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Think of the savings on head wear (no cleaning tapes, no head or tape mechanism service/replacement). Anything under $1/GB (assuming reasonable size capacity) would be fantastic.
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Old March 3rd, 2007, 11:48 AM   #9
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Originally Posted by Tom Vandas View Post
if this is stable and cheap I'll definitely take a serious look, even if it's only for digital photos.
It's important to understand that flash memory doesn't care what it's recording. It can be any kind of data... still photos, video, audio, text documents, it doesn't matter. I found this on DP Review which is a still photo / digicam site, but the implications of this technology for video applications -- as a potential replacement for video tape -- is self evident in my opinion.

Like I said, I don't know anybody that doesn't use video tape as a write-once medium.

It would be just like a DVD-R, but in an SD flash card form factor, and hopefully greater capacity.
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Old March 3rd, 2007, 12:33 PM   #10
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Yeah, my first thought was "Film is a write-once medium, and it hasn't suffered in the workflow". I think if you're used to shooting film, then your workflow is easily adapted to write once media. I would even be okay if the media were in relatively small 'packages'. Say, fifteen minutes... as long as they were cheap enough. In terms of feature work, you don't get HOUR LONG loads of film, so I've got no problem with changing 'cards' or 'chips' or whatever after fifteen minutes.

Again, storage capacity, price point and codec (HD???) will be the deal maker/breaker.
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Old March 4th, 2007, 01:00 AM   #11
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This could also save a lot of time captureing footage. Like another poster wrote before if it could be under a dollar a gig this would be great. Think about it. the small dvcam tapes are about $12 and will hold what....13 gigs or so?
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Old March 4th, 2007, 02:00 AM   #12
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...if it could be under a dollar a gig this would be great.
Then again, desktop hard drives are already about half that, are re-writable, and are fast enough that you can edit from them straight away.

The downside (other than shock resistance) is that you can't get a $10 hard drive to hand off after a shoot.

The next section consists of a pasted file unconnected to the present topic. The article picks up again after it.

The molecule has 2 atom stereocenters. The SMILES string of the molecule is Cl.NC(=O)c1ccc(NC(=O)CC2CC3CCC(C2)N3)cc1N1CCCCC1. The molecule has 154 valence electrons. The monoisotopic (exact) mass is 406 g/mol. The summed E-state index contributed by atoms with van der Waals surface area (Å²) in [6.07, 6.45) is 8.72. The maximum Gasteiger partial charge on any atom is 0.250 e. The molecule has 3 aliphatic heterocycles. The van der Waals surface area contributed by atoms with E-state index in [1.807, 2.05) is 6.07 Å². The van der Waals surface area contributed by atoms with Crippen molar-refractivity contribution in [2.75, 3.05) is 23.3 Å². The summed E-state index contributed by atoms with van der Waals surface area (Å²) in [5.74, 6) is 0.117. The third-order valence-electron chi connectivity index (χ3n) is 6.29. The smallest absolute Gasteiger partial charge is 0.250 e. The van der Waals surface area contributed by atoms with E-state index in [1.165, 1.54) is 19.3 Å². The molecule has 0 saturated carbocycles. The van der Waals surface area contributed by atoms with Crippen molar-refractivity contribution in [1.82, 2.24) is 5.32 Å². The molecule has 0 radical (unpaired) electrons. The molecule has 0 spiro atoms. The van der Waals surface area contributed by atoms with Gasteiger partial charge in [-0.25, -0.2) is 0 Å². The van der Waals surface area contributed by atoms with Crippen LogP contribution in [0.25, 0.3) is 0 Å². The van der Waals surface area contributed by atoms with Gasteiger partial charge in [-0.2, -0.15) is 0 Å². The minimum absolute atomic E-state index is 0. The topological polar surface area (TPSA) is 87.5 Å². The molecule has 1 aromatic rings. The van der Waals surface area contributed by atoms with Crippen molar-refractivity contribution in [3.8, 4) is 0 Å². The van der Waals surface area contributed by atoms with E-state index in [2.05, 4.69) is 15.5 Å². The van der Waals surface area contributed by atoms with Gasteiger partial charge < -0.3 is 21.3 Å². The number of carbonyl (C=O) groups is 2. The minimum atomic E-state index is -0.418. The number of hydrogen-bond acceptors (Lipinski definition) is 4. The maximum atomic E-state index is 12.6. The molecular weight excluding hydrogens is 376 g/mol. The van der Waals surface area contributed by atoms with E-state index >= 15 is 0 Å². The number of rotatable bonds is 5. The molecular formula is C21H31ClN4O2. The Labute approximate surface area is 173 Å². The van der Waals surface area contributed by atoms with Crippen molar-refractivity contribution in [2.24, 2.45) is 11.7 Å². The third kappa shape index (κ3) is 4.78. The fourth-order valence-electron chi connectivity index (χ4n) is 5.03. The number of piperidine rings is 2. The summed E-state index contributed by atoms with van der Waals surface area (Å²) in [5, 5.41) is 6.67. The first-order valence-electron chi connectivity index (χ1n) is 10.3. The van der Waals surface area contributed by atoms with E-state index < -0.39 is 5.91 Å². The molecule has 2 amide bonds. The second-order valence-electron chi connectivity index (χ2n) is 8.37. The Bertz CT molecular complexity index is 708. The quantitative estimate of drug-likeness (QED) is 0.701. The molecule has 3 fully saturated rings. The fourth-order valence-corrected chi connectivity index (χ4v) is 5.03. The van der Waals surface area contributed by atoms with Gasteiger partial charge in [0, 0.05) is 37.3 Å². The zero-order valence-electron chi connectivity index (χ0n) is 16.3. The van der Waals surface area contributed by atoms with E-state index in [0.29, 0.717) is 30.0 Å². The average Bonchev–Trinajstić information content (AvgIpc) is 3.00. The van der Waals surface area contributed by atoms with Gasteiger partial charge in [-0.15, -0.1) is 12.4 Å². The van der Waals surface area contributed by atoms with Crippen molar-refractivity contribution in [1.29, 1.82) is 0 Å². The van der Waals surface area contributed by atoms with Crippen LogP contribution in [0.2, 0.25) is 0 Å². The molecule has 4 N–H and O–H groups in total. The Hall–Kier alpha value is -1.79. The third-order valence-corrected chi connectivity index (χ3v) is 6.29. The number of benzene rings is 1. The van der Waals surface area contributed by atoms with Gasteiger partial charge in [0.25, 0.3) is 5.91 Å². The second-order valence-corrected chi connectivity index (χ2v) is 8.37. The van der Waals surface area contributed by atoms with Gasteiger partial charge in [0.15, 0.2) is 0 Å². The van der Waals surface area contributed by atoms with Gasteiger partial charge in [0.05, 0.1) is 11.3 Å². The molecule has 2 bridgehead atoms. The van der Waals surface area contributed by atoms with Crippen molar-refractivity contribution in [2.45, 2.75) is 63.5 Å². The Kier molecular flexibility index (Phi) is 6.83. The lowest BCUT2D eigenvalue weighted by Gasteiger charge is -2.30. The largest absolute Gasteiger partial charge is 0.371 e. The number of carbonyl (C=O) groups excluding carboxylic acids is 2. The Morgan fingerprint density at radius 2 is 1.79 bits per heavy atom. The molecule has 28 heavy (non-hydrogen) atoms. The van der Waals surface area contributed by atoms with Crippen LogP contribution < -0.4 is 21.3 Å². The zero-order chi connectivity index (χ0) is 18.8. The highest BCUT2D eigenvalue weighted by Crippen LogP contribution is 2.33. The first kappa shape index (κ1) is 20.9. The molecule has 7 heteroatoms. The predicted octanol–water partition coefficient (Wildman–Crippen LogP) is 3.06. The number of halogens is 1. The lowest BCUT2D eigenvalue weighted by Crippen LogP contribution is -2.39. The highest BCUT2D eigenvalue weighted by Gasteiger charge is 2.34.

I guess what people really want is a 16 GB P2 card that is write once, has archive-quality, is fast enough to be an edit source - and only costs ten bucks! I guess I'd be happy paying $20 for a 32 GB version as well.

Someday... But not this week.

How much are blank, write-once Blu-ray discs again?
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Old March 4th, 2007, 04:00 AM   #13
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Originally Posted by Jon Fairhurst View Post
I guess what people really want is a 16 GB P2 card that is write once...
If it's write once, then by definition it's not P2. What you meant to say is that what people really want is a 16GB SD (Secure Digital) card. SD cards are smaller, less expensive, and much more common than P2 cards. P2 is Panasonic only. SD cards are supported by all manufacturers except Sony. Although I would imagine this technology going to Memory Stick (Sony) flash cards as well as Secure Digital, since SanDisk makes both of these types of cards.
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Old March 4th, 2007, 06:21 AM   #14
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Still there is that 100GB SD card "millipede" technology IBM is on the verge of releasing (well according to their previous text releases). That should be cheaper then HDD's, and other things.

I wish somebody would actually release something, I'm sick of all this waiting, there probably are more revolutionary storage solutions promising to solve problems overt he last en years, than I have fingers, but I don't know if any have hit the market.
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Old March 4th, 2007, 01:36 PM   #15
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If it's write once, then by definition it's not P2. What you meant to say is that...
Hi Chris,

I was really talking about function (solid state, removable memory in a video camera) rather than form factor - and, more importantly, showing the price drop that we would need for read only memory, compared to the re-writable P2 cards.

The 16 GB P2 cards aren't even out yet and will cost *well over* $1k. We need a price improvement ratio of more than 100x to make write-once memory viable. But we still want the size (at least) and performance (approaching that) of P2.

I've no doubt that the solution will come - and I will hail the day! However, I think we'll have to wait a while before write-once memory nirvana, simply due to cost. But someday...